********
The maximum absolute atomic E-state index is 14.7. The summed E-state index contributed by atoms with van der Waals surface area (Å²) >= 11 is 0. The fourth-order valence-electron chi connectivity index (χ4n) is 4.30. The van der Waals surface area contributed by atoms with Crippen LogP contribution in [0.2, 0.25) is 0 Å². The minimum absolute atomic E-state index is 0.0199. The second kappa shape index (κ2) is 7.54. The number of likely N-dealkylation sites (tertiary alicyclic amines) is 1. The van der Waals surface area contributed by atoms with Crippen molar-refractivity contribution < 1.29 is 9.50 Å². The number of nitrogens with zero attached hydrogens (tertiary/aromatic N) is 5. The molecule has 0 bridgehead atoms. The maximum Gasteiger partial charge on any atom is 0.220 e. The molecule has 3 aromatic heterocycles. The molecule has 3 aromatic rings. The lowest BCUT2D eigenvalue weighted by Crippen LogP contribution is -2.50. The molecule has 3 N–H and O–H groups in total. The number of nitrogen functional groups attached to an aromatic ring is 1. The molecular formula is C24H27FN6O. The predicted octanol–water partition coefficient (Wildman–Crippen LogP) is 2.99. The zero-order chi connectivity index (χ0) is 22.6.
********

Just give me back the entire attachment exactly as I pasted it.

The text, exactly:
The maximum absolute atomic E-state index is 14.7. The summed E-state index contributed by atoms with van der Waals surface area (Å²) >= 11 is 0. The fourth-order valence-electron chi connectivity index (χ4n) is 4.30. The van der Waals surface area contributed by atoms with Crippen LogP contribution in [0.2, 0.25) is 0 Å². The minimum absolute atomic E-state index is 0.0199. The second kappa shape index (κ2) is 7.54. The number of likely N-dealkylation sites (tertiary alicyclic amines) is 1. The van der Waals surface area contributed by atoms with Crippen molar-refractivity contribution < 1.29 is 9.50 Å². The number of nitrogens with zero attached hydrogens (tertiary/aromatic N) is 5. The molecule has 0 bridgehead atoms. The maximum Gasteiger partial charge on any atom is 0.220 e. The molecule has 3 aromatic heterocycles. The molecule has 3 aromatic rings. The lowest BCUT2D eigenvalue weighted by Crippen LogP contribution is -2.50. The molecule has 3 N–H and O–H groups in total. The number of nitrogen functional groups attached to an aromatic ring is 1. The molecular formula is C24H27FN6O. The predicted octanol–water partition coefficient (Wildman–Crippen LogP) is 2.99. The zero-order chi connectivity index (χ0) is 22.6.